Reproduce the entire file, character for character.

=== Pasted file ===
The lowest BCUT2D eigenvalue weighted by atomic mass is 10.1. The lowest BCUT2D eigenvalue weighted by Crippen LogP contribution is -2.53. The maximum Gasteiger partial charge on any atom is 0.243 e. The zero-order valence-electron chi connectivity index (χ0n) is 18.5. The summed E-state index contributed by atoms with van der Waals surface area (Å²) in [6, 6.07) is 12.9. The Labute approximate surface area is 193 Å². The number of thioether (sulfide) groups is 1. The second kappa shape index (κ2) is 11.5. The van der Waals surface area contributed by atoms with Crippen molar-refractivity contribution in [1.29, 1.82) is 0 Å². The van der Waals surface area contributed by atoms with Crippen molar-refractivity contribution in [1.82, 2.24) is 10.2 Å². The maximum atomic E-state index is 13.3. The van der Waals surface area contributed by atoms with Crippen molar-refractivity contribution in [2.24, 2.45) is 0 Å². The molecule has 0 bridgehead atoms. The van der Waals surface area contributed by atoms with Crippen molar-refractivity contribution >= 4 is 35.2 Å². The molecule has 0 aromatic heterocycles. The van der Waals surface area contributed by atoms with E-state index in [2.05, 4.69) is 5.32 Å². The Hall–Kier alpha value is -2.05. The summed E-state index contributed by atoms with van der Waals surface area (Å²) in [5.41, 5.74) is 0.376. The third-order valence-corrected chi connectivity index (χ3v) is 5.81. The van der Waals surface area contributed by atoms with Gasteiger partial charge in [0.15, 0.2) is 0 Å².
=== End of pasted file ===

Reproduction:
The lowest BCUT2D eigenvalue weighted by atomic mass is 10.1. The lowest BCUT2D eigenvalue weighted by Crippen LogP contribution is -2.53. The maximum Gasteiger partial charge on any atom is 0.243 e. The zero-order valence-electron chi connectivity index (χ0n) is 18.5. The summed E-state index contributed by atoms with van der Waals surface area (Å²) in [6, 6.07) is 12.9. The Labute approximate surface area is 193 Å². The number of thioether (sulfide) groups is 1. The second kappa shape index (κ2) is 11.5. The van der Waals surface area contributed by atoms with Crippen molar-refractivity contribution in [1.29, 1.82) is 0 Å². The van der Waals surface area contributed by atoms with Crippen molar-refractivity contribution in [1.82, 2.24) is 10.2 Å². The maximum atomic E-state index is 13.3. The van der Waals surface area contributed by atoms with Crippen molar-refractivity contribution in [2.24, 2.45) is 0 Å². The molecule has 0 bridgehead atoms. The van der Waals surface area contributed by atoms with Crippen molar-refractivity contribution >= 4 is 35.2 Å². The molecule has 0 aromatic heterocycles. The van der Waals surface area contributed by atoms with E-state index in [2.05, 4.69) is 5.32 Å². The Hall–Kier alpha value is -2.05. The summed E-state index contributed by atoms with van der Waals surface area (Å²) in [5.41, 5.74) is 0.376. The third-order valence-corrected chi connectivity index (χ3v) is 5.81. The van der Waals surface area contributed by atoms with Gasteiger partial charge in [0.15, 0.2) is 0 Å².